Group ‘tailgates’ Columbus City school board meeting, calls for pause in closure plan

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Groups in favor of pausing the Columbus City Schools building closure process “tailgated” Tuesday outside the board meeting while central Ohio pastors held a separate event praying for the district’s students, teachers, and administrators.

Speakers at the tailgate addressed the school board, with many members of the public urging the board not to close Cranbrook Elementary and other schools with strong English Language Learning programs.

Last month, the Superintendent’s Community Facilities Task Force presented a plan that included the possibility of closing up to 20 of Columbus’s more than 110 school buildings under nine different recommended scenarios.

Although there are nine proposals, some are alternates of each other and the Board of Education may or may not approve any or all of them. Over a number of meetings earlier this year, the task force considered factors such as building utilization, or how full a building is, transportation data and whether a building has been aging without substantial renovation, The Dispatch previously reported.

Here’s the latest from Tuesday’s meeting and the school closing discussion:

Dozens gather for ‘tailgate’ to pause school closure process

Dozens of parents, Columbus City school teachers and activists gathered Thursday for the parking lot tailgate and free food, and children also made signs and artwork. The event was organized by All in for Ohio Kids, a statewide organization that partners with parents in local school districts.

Katelyn Jackson, organizer for the All In group, said the message of the event was that the school board needs to pause the school closing process.

The idea for the event event was first floated by a member of the public at the last board meeting in May, who addressed the waiting meeting crowd while the board was in executive session.

“It doesn’t feel like the plan reflects what we hear parents want for their schools,” Jackson said.

A man wears a T-shirt for the Columbus Education Justice Coalition on Tuesday during a tailgate gathering including a potluck meal and sign-making before the Columbus City Schools Board of Education meeting at the district's administrative building on South High Street.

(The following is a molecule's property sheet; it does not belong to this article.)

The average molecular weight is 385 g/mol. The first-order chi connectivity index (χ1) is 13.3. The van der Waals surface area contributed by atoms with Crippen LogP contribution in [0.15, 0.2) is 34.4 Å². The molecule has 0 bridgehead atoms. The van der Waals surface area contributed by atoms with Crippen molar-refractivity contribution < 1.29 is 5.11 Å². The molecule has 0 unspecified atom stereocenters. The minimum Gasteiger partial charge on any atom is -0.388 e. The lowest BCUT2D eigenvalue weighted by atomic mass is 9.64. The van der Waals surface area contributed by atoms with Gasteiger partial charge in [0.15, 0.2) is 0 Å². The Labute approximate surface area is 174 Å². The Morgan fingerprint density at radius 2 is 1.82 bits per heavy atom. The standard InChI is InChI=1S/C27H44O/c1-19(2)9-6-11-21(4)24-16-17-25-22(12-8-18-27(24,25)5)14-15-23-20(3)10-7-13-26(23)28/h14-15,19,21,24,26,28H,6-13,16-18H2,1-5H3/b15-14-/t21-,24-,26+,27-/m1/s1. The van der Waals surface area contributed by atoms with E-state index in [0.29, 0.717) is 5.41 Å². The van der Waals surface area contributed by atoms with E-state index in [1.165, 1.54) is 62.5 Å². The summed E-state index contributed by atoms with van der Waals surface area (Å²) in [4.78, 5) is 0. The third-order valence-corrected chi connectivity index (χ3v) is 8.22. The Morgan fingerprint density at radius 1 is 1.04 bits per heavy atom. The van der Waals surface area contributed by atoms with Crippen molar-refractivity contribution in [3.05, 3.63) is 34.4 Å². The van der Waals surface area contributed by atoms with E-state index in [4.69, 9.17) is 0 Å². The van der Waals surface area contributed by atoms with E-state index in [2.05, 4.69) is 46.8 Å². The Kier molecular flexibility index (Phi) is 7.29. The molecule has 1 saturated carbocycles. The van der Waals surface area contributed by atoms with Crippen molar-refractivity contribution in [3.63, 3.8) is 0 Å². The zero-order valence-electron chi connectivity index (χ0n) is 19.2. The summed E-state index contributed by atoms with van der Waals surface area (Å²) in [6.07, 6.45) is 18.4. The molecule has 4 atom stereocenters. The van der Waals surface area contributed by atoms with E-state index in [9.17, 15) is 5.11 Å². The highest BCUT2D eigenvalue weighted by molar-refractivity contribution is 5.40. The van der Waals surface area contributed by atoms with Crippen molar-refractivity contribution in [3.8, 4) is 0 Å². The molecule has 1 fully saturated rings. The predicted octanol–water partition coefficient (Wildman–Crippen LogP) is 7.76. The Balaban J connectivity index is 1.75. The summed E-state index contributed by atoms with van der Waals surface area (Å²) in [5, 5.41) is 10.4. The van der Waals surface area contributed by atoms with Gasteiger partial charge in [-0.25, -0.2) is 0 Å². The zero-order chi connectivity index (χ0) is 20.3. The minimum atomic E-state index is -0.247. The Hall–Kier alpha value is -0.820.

Susan Cavendish, a parent of a student about to start first grade at West Broad Elementary School at 2744 W. Broad St., which is suggested for closure, said she thinks the board needs to “take a moment and actually acquire community feedback.” Cavendish, who is physically disabled, said closing West Broad Elementary would impact her ability to get her child to school every day.

“It just feels like a show,” Cavendish said. “I do not think there is any reason they cannot pause just a little bit to wait to close 20 schools — even if they do ultimately close them. There is no harm in them just waiting.”

Central Ohio faith leaders pray for school district

Community faith leaders held a prayer circle Tuesday before the Columbus City Schools Board of Education meeting at the district's south administrative building.

Local faith leaders also held a “pastors praying for Columbus City Schools” event in the parking lot before the board meeting, where they prayed for unity and wisdom from district officials in the closure process. The pastors were joined by school board members and Superintendent Angela Chapman.

Rev. Kevin Hairston, pastor of Living Word Bible Fellowship and a member of the facilities task force, said one of the purposes of the prayer circle was to pray that God gives district officials “the wisdom and knowledge to make the decisions they need to make.”

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“We believe that God has your back at the end of the day, and that there’s no division,” Hairston said. “We don’t believe in division, we believe in unity.”

He also said the prayer circle wasn’t about politics, but about the prosperity of the community and “the seed of academic success inside our students.”

“This isn’t any type of political endorsement,” Hairston said. “This isn’t whether you’re on one side of the fence or the other side of the fence. This is us believing in God, and and believing in God for our school district and believing in God for the decisions that decision-makers have to make.”

Columbus City Schools Superintendent Angela Chapman is moved to tears during a prayer circle held by community faith leaders Tuesday before the Board of Education meeting.

Parents: Don’t close English language learning program schools

During the public comment portion of the board meeting, many parents and teachers from Cranbrook Elementary and other schools with a high English Language Learning population spoke, saying they were concerned for students learning English if they were closed as proposed.

At Cranbrook Elementary, for example, 58% of the 268 students are in an English Language Learning program, according to Ohio Department of Education data.

Amber Nash, a CCS teacher and parent of a Cranbrook student, said the staff at the school excel in offering a multicultural education, and closing the school would damage the students at the school. She said the proposal to close the school was “shortsighted and ignores the needs of the students and communities.”

“New American and refugee communities will be further harmed by being separated from the staff and school that has become their second home,” Nash